Quite regularly I get offered commission only sales work. Rarely though its ever phrased that way. Normally its a discussion about how exciting and lucrative the opportunity is with a statement at the end like “we don’t pay retainers though”. Instead there is a discussion around “spotters fees”, “trailing revenues”, “your margin” or being “looked after”.
For me its not normally just products or multi-level marketing schemes, its about larger transactions eg “sell my business” or “can you get some serious money involved”.
Commission only has been around for along time, however I believe it has gained transaction in the last decade or so the rise of business schools has communicated the message that its a cheap, low risk way of gaining sales. In some cases it has been highly successful, for instance selling Encyclopaedia’s. But like most things in life the multitude of failures are hidden from us as we celebrate the lone success.
So When does it work?
There are three situations, or combination of situations where Commission Only sales seems to work well.
- When the product is easy to sell, commission only provides a way for the salesman to maximise his earnings. I have a friends that sells advertising on a commission only basis, when his peers have a base combined with a much lower commission. He chooses commission only as he spends his day working lists of old customers, which have a very high percentage of people that are ready to make a buying decision.
- When the “salesperson” is already selling to the target audience and your “product” would simply be layering on additional revenue with perceived minimal effort. This option also covers selling though an ad hoc opportunity. eg I sat next to this guy at lunch and ….
- Commission only also seems to work best when their are short sales cycles measured in hours or days. Long sales cycles cause two issues, first the time investment increases requiring a much greater ROI for the salesperson. The second issue is the risk the sale “undermined” by a competition, a member of the same sales team or even the vendor also increases dramatically.
When does it not work
- Obviously its not going to work when you get the reverse of the above. When your product is difficult to sell, when your salespeople have to find brand new customers and when there are long sales cycles.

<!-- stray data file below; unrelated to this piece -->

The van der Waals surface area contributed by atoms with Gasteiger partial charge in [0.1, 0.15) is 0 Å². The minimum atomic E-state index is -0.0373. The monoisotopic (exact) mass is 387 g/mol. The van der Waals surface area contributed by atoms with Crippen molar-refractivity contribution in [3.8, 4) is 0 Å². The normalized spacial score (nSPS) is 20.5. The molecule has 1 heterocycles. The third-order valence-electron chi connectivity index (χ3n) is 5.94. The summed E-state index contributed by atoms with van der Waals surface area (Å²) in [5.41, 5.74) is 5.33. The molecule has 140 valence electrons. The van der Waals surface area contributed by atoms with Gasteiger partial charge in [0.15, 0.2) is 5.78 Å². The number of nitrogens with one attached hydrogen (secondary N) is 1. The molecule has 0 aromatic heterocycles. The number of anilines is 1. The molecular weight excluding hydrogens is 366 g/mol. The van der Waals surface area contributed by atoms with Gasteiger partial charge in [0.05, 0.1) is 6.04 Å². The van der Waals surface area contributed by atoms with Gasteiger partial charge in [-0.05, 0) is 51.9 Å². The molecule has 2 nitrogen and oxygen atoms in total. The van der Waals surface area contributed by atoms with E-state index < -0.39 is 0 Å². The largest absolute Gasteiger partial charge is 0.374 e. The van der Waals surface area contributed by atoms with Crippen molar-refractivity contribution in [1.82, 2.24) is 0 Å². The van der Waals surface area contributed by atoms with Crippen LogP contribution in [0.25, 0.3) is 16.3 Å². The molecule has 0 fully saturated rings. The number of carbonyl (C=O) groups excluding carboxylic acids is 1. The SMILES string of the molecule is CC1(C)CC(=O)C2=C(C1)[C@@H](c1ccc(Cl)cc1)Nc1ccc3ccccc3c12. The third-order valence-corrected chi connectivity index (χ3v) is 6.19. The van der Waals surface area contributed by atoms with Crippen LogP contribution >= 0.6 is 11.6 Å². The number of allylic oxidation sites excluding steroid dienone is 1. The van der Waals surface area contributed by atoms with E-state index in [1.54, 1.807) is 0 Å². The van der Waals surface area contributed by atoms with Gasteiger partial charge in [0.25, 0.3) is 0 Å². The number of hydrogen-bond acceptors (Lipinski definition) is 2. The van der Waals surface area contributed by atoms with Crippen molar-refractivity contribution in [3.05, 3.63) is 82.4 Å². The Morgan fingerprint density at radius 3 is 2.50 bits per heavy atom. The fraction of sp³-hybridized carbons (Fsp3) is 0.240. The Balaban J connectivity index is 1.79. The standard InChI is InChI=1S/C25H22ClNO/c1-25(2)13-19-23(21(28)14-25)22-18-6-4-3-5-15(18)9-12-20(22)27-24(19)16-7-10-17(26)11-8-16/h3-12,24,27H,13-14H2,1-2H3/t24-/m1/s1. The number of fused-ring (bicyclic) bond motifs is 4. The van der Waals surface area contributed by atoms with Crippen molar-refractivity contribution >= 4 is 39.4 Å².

- However it also doesn’t work when its an excuse to not invest in your sales activity. I don’t mean just pay retainers, I mean not even providing adequate training, management and follow up. All to often Commission only is perceived as a “I’ve got nothing to lose” solution as it costs the vendor almost nothing. The reality is that it can lull you into a false sense of activity, or worse you can have your brand completely trashed.
- It doesn’t work when the agreement is informal, or the audit trail is poor quality. Both which normally translate into perceived breaches of the agreement, a lack of trust, and sales coming to a standstill. All to often I see merchant banker types fighting over who was owed the commission on a deal that mutated and had mutltiple parties involved along the route to a transaction.
- And finally, it doesn’t work when what each party brings to the table isn’t valued properly by the other party. For instance I am endlessly approached by people who wish to access my network for free (the one I slaved long and hard to build) and only wish to pay me if they can conclude a transaction – an activity I have no control over. Another regular theme is that I can have a website built for them at no cost and then make margins from their brilliant product.
A couple of other points to consider:
- A Commission Only sales force has little interest in providing customer service beyond the sale.
- The hiring and management of Commission Only staff can can be a huge drain on the management team, as these people are all independent operators.
My point of view is that Commission Only is a great tool and the right tool when used properly. Mostly though its an ill thought through strategy that is doomed to failure by the “I’ve got nothing to lose” mindset of the vendor. Am I wrong?